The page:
I began working with Microsoft’s hosted offerings back in the days of BPOS--the Business Productivity Online Suite. BPOS was launched in late 2008, although not many people were aware of the offering at the time. Initially, BPOS was targeted at enterprise customers with user counts between 5,000 and 30,000 users. BPOS was based on “Wave 12” products: Exchange 2007, SharePoint 2007, Live Meeting, and Office Communications Online.
The early offering left much to be desired, lacking features and stability.
I continued working with Microsoft’s hosted offerings as Office 365 was launched, and converted the service to the newer “Wave 14,” or 2010, releases of Exchange, SharePoint and Lync. The early version of Office 365 was much better than the BPOS product, but it, too, left much to be desired. One of the biggest issues with Office 365 at the time was the fact that features present in on-premises Exchange 2010 SP2 or SP3 were not in the cloud offering.
I spent a lot of time migrating customers to Microsoft’s cloud offerings at a time when the offering was not a perfect fit for many of my customers and on-premises offerings had more functionality. However, the financials of the cloud generally encouraged companies to make decisions to move, even when features were lacking. It was the right business decision for these customers. But, as a technologist, I never liked a paradigm that left companies without features.
Times have certainly changed. With the current release of Office 365, products are written for the cloud first. We now find ourselves waiting for features to make it to on-premises versions of Microsoft products. And while the same paradigm exists where only one of the offerings is full featured, its now the cloud that is full featured.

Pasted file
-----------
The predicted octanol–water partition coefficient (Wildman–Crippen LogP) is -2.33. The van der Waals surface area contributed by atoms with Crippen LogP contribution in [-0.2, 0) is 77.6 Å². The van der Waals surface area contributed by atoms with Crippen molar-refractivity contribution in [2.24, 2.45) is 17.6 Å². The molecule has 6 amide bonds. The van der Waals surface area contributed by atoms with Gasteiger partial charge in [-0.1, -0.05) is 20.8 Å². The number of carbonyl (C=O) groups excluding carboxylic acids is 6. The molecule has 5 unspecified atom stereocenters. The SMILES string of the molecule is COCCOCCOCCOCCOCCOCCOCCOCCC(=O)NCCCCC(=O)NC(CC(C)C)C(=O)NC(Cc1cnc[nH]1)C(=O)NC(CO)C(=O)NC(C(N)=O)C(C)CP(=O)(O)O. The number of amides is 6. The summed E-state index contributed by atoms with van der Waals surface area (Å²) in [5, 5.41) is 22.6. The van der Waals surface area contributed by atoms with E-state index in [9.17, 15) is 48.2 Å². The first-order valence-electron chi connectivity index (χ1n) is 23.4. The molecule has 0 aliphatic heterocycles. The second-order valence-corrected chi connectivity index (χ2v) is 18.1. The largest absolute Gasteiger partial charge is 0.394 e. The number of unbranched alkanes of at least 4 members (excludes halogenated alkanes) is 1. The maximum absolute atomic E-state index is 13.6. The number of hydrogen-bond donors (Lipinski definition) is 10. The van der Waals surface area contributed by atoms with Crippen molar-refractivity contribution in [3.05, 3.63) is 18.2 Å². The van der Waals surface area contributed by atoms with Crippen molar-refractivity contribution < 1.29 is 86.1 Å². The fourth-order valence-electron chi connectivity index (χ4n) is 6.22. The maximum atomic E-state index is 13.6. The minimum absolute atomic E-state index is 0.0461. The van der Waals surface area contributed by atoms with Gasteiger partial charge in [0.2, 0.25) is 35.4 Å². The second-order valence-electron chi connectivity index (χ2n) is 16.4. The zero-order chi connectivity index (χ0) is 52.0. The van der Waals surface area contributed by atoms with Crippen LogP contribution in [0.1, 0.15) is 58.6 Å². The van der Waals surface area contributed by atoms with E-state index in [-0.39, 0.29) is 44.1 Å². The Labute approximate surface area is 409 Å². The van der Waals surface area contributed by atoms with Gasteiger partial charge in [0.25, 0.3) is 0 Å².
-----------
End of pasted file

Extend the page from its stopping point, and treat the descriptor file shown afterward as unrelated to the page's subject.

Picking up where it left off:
I have always been pro-cloud when it properly met the needs of customers. I knew the cloud had been experiencing steady growth, but I wondered if it was just a fad. I made sure every customer I deployed was capable and ready to move back on-premises when the time came (and I did believe the time would come). I didn’t trust the cloud to be the next “dot com” bubble, and I was not convinced that the cloud had reached the necessary escape velocity to avoid crashing back down to ground.
My opinion changed on that subject when Microsoft released its end-of-fiscal-year filings this summer. I would never have predicted the significant upswing in revenue and the increasing velocity of adoption that we are currently seeing. Clearly, Office 365 has the momentum to avoid crashing back to ground.
Office 365 isn’t just selling well; it is the future for Microsoft. Microsoft has been making significant reorganization internally to support the cloud initiative. It is something I see have an impact at all levels, even on things like the MVP Program.
This begs the question: Do we really have any option other than the cloud?
Of course we do. But the features and capabilities your company may desire now exist in the cloud. You will need to make a decision on sacrificing functionality to implement an on-premises Exchange organization. Staying on-premises is already a tough decision to make--one that I personally suspect will continue to get more difficult.
Gary Steere is a Microsoft Certified Master on Exchange Server and a Microsoft MVP for Exchange Server. Gary works at Binary Tree as a Principal Solution Architect where his primary responsibility is guiding the next generation of Binary Tree’s migration solutions.